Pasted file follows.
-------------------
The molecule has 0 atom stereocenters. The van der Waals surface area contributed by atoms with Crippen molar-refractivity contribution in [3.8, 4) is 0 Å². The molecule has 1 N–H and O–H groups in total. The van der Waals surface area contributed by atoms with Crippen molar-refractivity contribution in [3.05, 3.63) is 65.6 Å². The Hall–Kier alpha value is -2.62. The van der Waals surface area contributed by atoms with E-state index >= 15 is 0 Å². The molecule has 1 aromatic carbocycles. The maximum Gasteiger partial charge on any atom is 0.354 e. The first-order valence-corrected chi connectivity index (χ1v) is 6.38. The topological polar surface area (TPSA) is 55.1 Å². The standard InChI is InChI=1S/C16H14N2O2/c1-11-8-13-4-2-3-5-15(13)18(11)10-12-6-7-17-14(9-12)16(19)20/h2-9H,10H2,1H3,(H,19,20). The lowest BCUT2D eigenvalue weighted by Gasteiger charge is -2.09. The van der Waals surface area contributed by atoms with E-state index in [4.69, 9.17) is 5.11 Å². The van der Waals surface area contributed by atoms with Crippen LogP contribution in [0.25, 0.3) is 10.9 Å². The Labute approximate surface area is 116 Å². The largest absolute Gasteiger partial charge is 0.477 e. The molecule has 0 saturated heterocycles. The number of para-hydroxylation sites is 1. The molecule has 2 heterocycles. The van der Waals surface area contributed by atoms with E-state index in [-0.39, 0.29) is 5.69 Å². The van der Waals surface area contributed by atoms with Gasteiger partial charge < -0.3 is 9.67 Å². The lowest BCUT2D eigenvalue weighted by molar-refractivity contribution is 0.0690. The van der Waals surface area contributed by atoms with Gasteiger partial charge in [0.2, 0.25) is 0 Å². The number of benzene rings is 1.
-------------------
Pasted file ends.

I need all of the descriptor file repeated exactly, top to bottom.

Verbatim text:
The molecule has 0 atom stereocenters. The van der Waals surface area contributed by atoms with Crippen molar-refractivity contribution in [3.8, 4) is 0 Å². The molecule has 1 N–H and O–H groups in total. The van der Waals surface area contributed by atoms with Crippen molar-refractivity contribution in [3.05, 3.63) is 65.6 Å². The Hall–Kier alpha value is -2.62. The van der Waals surface area contributed by atoms with E-state index >= 15 is 0 Å². The molecule has 1 aromatic carbocycles. The maximum Gasteiger partial charge on any atom is 0.354 e. The first-order valence-corrected chi connectivity index (χ1v) is 6.38. The topological polar surface area (TPSA) is 55.1 Å². The standard InChI is InChI=1S/C16H14N2O2/c1-11-8-13-4-2-3-5-15(13)18(11)10-12-6-7-17-14(9-12)16(19)20/h2-9H,10H2,1H3,(H,19,20). The lowest BCUT2D eigenvalue weighted by Gasteiger charge is -2.09. The van der Waals surface area contributed by atoms with E-state index in [4.69, 9.17) is 5.11 Å². The van der Waals surface area contributed by atoms with Crippen LogP contribution in [0.25, 0.3) is 10.9 Å². The Labute approximate surface area is 116 Å². The largest absolute Gasteiger partial charge is 0.477 e. The molecule has 0 saturated heterocycles. The number of para-hydroxylation sites is 1. The molecule has 2 heterocycles. The van der Waals surface area contributed by atoms with E-state index in [-0.39, 0.29) is 5.69 Å². The van der Waals surface area contributed by atoms with Gasteiger partial charge < -0.3 is 9.67 Å². The lowest BCUT2D eigenvalue weighted by molar-refractivity contribution is 0.0690. The van der Waals surface area contributed by atoms with Gasteiger partial charge in [0.2, 0.25) is 0 Å². The number of benzene rings is 1.